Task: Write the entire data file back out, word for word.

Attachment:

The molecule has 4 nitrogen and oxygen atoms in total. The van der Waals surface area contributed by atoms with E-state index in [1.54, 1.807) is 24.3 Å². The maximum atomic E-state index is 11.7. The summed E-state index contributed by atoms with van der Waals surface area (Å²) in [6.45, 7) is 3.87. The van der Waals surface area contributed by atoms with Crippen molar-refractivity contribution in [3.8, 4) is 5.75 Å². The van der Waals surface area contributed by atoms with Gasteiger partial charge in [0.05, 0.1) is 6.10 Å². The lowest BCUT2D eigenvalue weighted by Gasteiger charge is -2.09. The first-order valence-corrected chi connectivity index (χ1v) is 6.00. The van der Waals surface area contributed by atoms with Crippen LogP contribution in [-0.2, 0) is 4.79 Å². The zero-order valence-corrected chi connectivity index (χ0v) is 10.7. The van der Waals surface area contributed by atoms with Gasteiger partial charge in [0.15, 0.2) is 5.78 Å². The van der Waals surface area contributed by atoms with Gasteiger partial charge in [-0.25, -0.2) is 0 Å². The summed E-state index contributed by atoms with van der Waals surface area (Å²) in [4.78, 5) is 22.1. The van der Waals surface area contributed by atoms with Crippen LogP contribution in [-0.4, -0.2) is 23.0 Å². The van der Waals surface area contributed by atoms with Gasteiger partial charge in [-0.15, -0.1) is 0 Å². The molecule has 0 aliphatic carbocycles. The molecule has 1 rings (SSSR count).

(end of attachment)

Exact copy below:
The molecule has 4 nitrogen and oxygen atoms in total. The van der Waals surface area contributed by atoms with E-state index in [1.54, 1.807) is 24.3 Å². The maximum atomic E-state index is 11.7. The summed E-state index contributed by atoms with van der Waals surface area (Å²) in [6.45, 7) is 3.87. The van der Waals surface area contributed by atoms with Crippen molar-refractivity contribution in [3.8, 4) is 5.75 Å². The van der Waals surface area contributed by atoms with Gasteiger partial charge in [0.05, 0.1) is 6.10 Å². The lowest BCUT2D eigenvalue weighted by Gasteiger charge is -2.09. The first-order valence-corrected chi connectivity index (χ1v) is 6.00. The van der Waals surface area contributed by atoms with Crippen LogP contribution in [-0.2, 0) is 4.79 Å². The zero-order valence-corrected chi connectivity index (χ0v) is 10.7. The van der Waals surface area contributed by atoms with Gasteiger partial charge in [0.15, 0.2) is 5.78 Å². The van der Waals surface area contributed by atoms with Gasteiger partial charge in [-0.25, -0.2) is 0 Å². The summed E-state index contributed by atoms with van der Waals surface area (Å²) in [4.78, 5) is 22.1. The van der Waals surface area contributed by atoms with Crippen LogP contribution in [-0.4, -0.2) is 23.0 Å². The van der Waals surface area contributed by atoms with Gasteiger partial charge in [-0.15, -0.1) is 0 Å². The molecule has 0 aliphatic carbocycles. The molecule has 1 rings (SSSR count).